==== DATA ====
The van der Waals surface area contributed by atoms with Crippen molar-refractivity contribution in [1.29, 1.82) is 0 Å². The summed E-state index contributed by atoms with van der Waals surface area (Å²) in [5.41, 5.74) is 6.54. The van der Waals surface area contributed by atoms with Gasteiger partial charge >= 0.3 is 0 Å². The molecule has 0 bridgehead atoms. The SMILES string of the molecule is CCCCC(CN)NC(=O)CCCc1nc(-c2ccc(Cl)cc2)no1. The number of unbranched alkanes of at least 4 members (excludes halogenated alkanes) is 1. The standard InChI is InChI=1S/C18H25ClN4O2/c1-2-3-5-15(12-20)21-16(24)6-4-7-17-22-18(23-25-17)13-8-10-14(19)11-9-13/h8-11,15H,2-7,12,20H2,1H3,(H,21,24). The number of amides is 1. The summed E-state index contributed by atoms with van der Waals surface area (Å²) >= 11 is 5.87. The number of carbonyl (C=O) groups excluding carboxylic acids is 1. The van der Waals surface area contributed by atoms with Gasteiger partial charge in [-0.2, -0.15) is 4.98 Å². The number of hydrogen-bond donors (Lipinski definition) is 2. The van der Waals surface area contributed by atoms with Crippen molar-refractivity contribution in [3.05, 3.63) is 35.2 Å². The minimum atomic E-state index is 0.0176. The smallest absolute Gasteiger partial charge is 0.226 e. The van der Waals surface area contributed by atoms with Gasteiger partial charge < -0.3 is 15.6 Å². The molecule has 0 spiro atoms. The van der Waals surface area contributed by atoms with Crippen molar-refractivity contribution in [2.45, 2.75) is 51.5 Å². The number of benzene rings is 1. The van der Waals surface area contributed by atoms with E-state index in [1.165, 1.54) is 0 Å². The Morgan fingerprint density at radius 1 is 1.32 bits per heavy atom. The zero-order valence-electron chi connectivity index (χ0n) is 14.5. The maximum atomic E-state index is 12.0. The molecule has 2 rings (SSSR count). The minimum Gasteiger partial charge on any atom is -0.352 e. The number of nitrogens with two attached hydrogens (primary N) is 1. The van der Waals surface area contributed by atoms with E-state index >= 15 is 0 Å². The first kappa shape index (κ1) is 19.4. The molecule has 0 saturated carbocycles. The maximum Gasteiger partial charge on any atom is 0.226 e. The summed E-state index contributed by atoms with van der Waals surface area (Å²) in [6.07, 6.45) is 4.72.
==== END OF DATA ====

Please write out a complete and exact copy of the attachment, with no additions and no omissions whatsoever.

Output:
The van der Waals surface area contributed by atoms with Crippen molar-refractivity contribution in [1.29, 1.82) is 0 Å². The summed E-state index contributed by atoms with van der Waals surface area (Å²) in [5.41, 5.74) is 6.54. The van der Waals surface area contributed by atoms with Gasteiger partial charge >= 0.3 is 0 Å². The molecule has 0 bridgehead atoms. The SMILES string of the molecule is CCCCC(CN)NC(=O)CCCc1nc(-c2ccc(Cl)cc2)no1. The number of unbranched alkanes of at least 4 members (excludes halogenated alkanes) is 1. The standard InChI is InChI=1S/C18H25ClN4O2/c1-2-3-5-15(12-20)21-16(24)6-4-7-17-22-18(23-25-17)13-8-10-14(19)11-9-13/h8-11,15H,2-7,12,20H2,1H3,(H,21,24). The number of amides is 1. The summed E-state index contributed by atoms with van der Waals surface area (Å²) >= 11 is 5.87. The number of carbonyl (C=O) groups excluding carboxylic acids is 1. The van der Waals surface area contributed by atoms with Gasteiger partial charge in [-0.2, -0.15) is 4.98 Å². The number of hydrogen-bond donors (Lipinski definition) is 2. The van der Waals surface area contributed by atoms with Crippen molar-refractivity contribution in [3.05, 3.63) is 35.2 Å². The minimum atomic E-state index is 0.0176. The smallest absolute Gasteiger partial charge is 0.226 e. The van der Waals surface area contributed by atoms with Gasteiger partial charge < -0.3 is 15.6 Å². The molecule has 0 spiro atoms. The van der Waals surface area contributed by atoms with Crippen molar-refractivity contribution in [2.45, 2.75) is 51.5 Å². The number of benzene rings is 1. The van der Waals surface area contributed by atoms with E-state index in [1.165, 1.54) is 0 Å². The Morgan fingerprint density at radius 1 is 1.32 bits per heavy atom. The zero-order valence-electron chi connectivity index (χ0n) is 14.5. The maximum atomic E-state index is 12.0. The molecule has 2 rings (SSSR count). The minimum Gasteiger partial charge on any atom is -0.352 e. The number of nitrogens with two attached hydrogens (primary N) is 1. The van der Waals surface area contributed by atoms with E-state index >= 15 is 0 Å². The first kappa shape index (κ1) is 19.4. The molecule has 0 saturated carbocycles. The maximum Gasteiger partial charge on any atom is 0.226 e. The summed E-state index contributed by atoms with van der Waals surface area (Å²) in [6.07, 6.45) is 4.72.